Caroline Lucas has just become the first-ever Green candidate to be elected to Westminster. Until now, Britain was the only country in Europe that had never had a Green MP.
The leader of the Green Party gained 31.3 per cent of the vote. It's a momentous step for the party long seen as the archetypal wasted vote, and a fitting conclusion to months of increasing momentum and lively campaigning. She won with a 9.4 per cent swing against Nancy Platts for Labour.
It's also a great step for progressive politics, in an election where the only fringe party that the national media have been concerned with has been the BNP. In their campaign, the Greens made a concerted effort to move away from solely environmental issues. Their manifesto endorses left-wing policies such as taxes on bankers' bonuses and retributive justice in prisons. Such proposals may be unfettered by the realities of power, but are appealing nonetheless.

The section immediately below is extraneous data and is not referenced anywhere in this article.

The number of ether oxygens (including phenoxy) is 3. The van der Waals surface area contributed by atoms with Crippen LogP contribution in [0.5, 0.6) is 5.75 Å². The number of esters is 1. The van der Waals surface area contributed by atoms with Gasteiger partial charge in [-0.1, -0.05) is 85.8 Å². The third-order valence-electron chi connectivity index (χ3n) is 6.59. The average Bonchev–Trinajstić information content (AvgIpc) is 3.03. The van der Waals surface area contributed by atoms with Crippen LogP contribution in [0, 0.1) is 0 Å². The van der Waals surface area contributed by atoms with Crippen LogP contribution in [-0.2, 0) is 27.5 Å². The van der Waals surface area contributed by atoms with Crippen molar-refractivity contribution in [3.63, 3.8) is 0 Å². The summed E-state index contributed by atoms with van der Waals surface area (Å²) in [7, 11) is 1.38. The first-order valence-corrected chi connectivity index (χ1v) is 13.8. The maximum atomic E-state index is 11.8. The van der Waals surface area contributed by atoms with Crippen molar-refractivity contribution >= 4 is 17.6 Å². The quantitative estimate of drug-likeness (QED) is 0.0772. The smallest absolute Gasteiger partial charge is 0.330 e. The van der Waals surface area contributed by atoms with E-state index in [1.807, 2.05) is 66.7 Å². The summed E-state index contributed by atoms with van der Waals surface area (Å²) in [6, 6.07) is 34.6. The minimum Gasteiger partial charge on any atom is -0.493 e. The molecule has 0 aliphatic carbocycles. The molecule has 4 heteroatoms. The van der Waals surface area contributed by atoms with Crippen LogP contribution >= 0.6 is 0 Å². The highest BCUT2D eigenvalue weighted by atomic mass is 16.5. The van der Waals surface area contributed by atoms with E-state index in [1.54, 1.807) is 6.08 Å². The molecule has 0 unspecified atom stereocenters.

Even though it is only one seat, it is worth remembering that, if things remain as they are, and we end up with a coalition or a minority administration, single MPs will have an important role to play.
That the Green Party managed to get elected under the first-past-the-post system could lend weight to any subsequent calls for electoral reform, as the argument that fringe parties are acting only out of self-interest will be slightly negated.